Wrapping Up the Rest of the Draft

The Eagles finished up the second day of the 2008 NFL Draft by selecting four players in the final two rounds. Read on to find out what needs they addressed.

The Eagles followed their draft strategy of the past few years, placing a lot of value on late round draft picks, and this year they wound up with four selections in rounds six and seven.

With their original pick at the 18th spot in the sixth-round, the Eagles chose to draft former Cal guard Mike Gibson as the 184th overall player taken. Gibson came to Cal in 2006 as a junior college transfer and in his first season with the Bears, the offensive line actually improved when he stepped into the starting lineup at right tackle. As a senior, Gibson moved to left tackle and played well enough to earn an All-Pac 10 Conference honorable mention.

Eagles 6th-round draft choice Mike Gibson

Gibson has the potential to play tackle in the NFL but will likely make another position change, as he is more suited to play guard at the next level. At 6-foot-4, 305-pounds, he has good agility and is very strong.

Former NFL scout Thomas Marino of Scout.com provided his own analysis on Gibson: "Is an athletic big man who appeared more natural on the right side then his current LOT position. Is a versatile player, who although is better suited inside, could lineup in a pinch at the tackle spot. Didn't see him as having a lot of functional playing strength at this time (legs stall on contact), but appeared to have more then adequate feet and contact balance."

The Eagles next pick in the sixth round was at the 34th spot (a compensatory pick), and they chose to take former North Dakota State linebacker Joe Mays as the 200th overall player selected.

Even though he was the Great West Football Conference's Defensive Player of the Year in 2007, Mays garnered attention from scouts because of his strong pro day.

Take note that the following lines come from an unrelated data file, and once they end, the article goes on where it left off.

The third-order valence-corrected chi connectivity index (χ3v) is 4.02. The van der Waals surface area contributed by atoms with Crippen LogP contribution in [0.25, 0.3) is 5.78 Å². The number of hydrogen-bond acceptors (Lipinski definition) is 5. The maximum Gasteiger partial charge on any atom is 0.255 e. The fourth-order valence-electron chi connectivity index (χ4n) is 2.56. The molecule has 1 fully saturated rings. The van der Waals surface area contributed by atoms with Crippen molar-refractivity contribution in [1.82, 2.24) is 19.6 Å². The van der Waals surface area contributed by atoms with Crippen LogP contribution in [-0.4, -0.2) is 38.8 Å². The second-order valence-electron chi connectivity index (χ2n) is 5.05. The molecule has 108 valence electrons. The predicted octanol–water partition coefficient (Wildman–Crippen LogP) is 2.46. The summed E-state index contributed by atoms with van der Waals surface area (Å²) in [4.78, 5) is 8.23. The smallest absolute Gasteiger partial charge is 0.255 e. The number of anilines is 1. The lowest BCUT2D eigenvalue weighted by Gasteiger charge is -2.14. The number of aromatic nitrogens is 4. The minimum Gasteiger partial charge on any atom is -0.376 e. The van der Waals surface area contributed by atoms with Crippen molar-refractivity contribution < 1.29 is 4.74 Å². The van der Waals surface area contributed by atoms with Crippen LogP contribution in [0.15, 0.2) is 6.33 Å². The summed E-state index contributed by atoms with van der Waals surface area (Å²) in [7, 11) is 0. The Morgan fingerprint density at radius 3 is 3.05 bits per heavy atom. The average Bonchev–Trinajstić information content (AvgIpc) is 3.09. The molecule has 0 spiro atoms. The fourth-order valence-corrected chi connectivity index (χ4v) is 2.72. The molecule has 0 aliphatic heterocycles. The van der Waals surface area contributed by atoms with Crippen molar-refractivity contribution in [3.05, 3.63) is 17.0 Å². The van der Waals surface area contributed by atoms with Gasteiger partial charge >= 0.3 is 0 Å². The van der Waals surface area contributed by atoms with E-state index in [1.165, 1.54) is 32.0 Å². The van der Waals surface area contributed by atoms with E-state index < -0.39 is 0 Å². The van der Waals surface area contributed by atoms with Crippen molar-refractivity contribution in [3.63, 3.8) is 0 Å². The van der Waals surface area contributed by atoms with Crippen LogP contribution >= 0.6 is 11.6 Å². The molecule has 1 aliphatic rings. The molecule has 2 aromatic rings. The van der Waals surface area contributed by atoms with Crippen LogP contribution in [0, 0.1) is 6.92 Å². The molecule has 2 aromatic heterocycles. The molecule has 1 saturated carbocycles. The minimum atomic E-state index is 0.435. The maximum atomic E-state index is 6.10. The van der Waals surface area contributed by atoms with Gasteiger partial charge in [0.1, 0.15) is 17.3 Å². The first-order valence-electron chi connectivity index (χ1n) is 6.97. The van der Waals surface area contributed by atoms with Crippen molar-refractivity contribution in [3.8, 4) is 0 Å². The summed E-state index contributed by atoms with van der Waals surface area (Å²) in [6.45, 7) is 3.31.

He is somewhat undersized for an NFL linebacker, at 5-foot-11, 245-pounds, so his biggest chance of impacting the team will most likely be on special teams. Mays has the potential to be a standout kickoff coverage kind of player.

Marino's analysis of Mays was: "Productive and tough, but short in stature. Tough individual, but wasn't particularly fast. Limited range player."

With another compensatory pick in the sixth-round, the Eagles selected another pass rasher, taking Andy Studebaker out of Wheaton College at the 37th spot (203rd overall).

Much like their third-round pick Bryan Smith, Studebaker is an outside linebacker/defensive end hybrid. Although he only played in five games his senior year due to an injury, Studebaker still managed to record five sacks and 6.5 tackles for loss. He has good size, standing at 6-foot-3, 251-pounds, and is also a good pass rusher, but he will be looked at primarily to contribute on special teams.

Many people may not know about Studebaker, but Marino offered some insight on the former Wheaton standout: "Small college player who has solid athletic skills and runs extremely well but was injured (broken foot) in October and missed the remainder of the season. Player will need to be accounted for (has too many positive physical skills), but given the level of play and limited play as a senior, I would have to question his overall readiness as a professional prospect in 08. At least two years away from having any chance of contributing."

The Eagles final pick in the 2008 draft was former Auburn tackle King Dunlap, at the 23rd spot in the seventh-round (230th overall).

Although Dunlap has unique size at 6-foot-9, 310-pounds, his value took quite a hit after a weak senior season. King was being looked at as a first day selection after his junior season, but things turned for the worst and he wasn't even a starter on Auburn's offensive mid-way through 2007. Many scouts felt that Dunlap lacked the commitment and dedication needed to be an impact player.

Marino offered a similar opinion on Dunlap: "Has been just an average worker. Huge frame with long limbs, but was underdeveloped. Showed little in the way of tenacity or toughness. Marginal knee bender and power in his hands (might be too tall). I'm bothered by the fact that he still needs to be pushed on and off field. Would also question his willingness to play through things. Wouldn't trust on the left as a left tackle."

Andrew Pluta can be reached at ajp8231@gmail.com

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